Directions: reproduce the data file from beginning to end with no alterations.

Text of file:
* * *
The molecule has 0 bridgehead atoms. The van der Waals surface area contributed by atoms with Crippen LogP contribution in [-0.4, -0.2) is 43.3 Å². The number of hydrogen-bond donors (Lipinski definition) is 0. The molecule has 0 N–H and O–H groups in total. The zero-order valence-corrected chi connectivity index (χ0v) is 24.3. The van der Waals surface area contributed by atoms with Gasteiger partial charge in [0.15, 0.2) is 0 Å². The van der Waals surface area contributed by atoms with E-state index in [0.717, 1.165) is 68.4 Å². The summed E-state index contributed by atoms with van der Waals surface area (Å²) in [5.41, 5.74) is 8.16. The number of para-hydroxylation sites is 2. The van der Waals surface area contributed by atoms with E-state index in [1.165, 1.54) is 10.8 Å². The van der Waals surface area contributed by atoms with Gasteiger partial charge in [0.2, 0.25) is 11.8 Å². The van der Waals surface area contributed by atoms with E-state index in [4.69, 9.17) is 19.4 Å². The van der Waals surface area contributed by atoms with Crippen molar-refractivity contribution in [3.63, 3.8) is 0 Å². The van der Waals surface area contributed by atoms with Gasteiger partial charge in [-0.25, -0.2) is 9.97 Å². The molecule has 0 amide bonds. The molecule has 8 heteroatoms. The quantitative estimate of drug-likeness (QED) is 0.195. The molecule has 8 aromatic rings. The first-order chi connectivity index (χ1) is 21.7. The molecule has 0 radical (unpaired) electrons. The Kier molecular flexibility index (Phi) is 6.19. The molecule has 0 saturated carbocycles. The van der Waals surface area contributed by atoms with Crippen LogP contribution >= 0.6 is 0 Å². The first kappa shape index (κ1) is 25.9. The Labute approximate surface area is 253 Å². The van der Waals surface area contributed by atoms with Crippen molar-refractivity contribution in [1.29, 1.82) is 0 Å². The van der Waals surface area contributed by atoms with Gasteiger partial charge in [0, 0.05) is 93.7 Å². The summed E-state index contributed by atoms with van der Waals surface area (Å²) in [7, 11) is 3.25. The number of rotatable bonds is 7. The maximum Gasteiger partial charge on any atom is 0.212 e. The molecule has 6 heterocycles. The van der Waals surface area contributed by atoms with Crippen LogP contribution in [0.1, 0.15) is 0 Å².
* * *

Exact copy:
The molecule has 0 bridgehead atoms. The van der Waals surface area contributed by atoms with Crippen LogP contribution in [-0.4, -0.2) is 43.3 Å². The number of hydrogen-bond donors (Lipinski definition) is 0. The molecule has 0 N–H and O–H groups in total. The zero-order valence-corrected chi connectivity index (χ0v) is 24.3. The van der Waals surface area contributed by atoms with Gasteiger partial charge in [0.15, 0.2) is 0 Å². The van der Waals surface area contributed by atoms with E-state index in [0.717, 1.165) is 68.4 Å². The summed E-state index contributed by atoms with van der Waals surface area (Å²) in [5.41, 5.74) is 8.16. The number of para-hydroxylation sites is 2. The van der Waals surface area contributed by atoms with E-state index in [1.165, 1.54) is 10.8 Å². The van der Waals surface area contributed by atoms with Gasteiger partial charge in [0.2, 0.25) is 11.8 Å². The van der Waals surface area contributed by atoms with E-state index in [4.69, 9.17) is 19.4 Å². The van der Waals surface area contributed by atoms with Crippen molar-refractivity contribution in [3.63, 3.8) is 0 Å². The van der Waals surface area contributed by atoms with Gasteiger partial charge in [-0.25, -0.2) is 9.97 Å². The molecule has 0 amide bonds. The molecule has 8 heteroatoms. The quantitative estimate of drug-likeness (QED) is 0.195. The molecule has 8 aromatic rings. The first-order chi connectivity index (χ1) is 21.7. The molecule has 0 radical (unpaired) electrons. The Kier molecular flexibility index (Phi) is 6.19. The molecule has 0 saturated carbocycles. The van der Waals surface area contributed by atoms with Crippen LogP contribution >= 0.6 is 0 Å². The first kappa shape index (κ1) is 25.9. The Labute approximate surface area is 253 Å². The van der Waals surface area contributed by atoms with Crippen molar-refractivity contribution in [1.29, 1.82) is 0 Å². The van der Waals surface area contributed by atoms with Gasteiger partial charge in [0, 0.05) is 93.7 Å². The summed E-state index contributed by atoms with van der Waals surface area (Å²) in [7, 11) is 3.25. The number of rotatable bonds is 7. The maximum Gasteiger partial charge on any atom is 0.212 e. The molecule has 6 heterocycles. The van der Waals surface area contributed by atoms with Crippen LogP contribution in [0.1, 0.15) is 0 Å².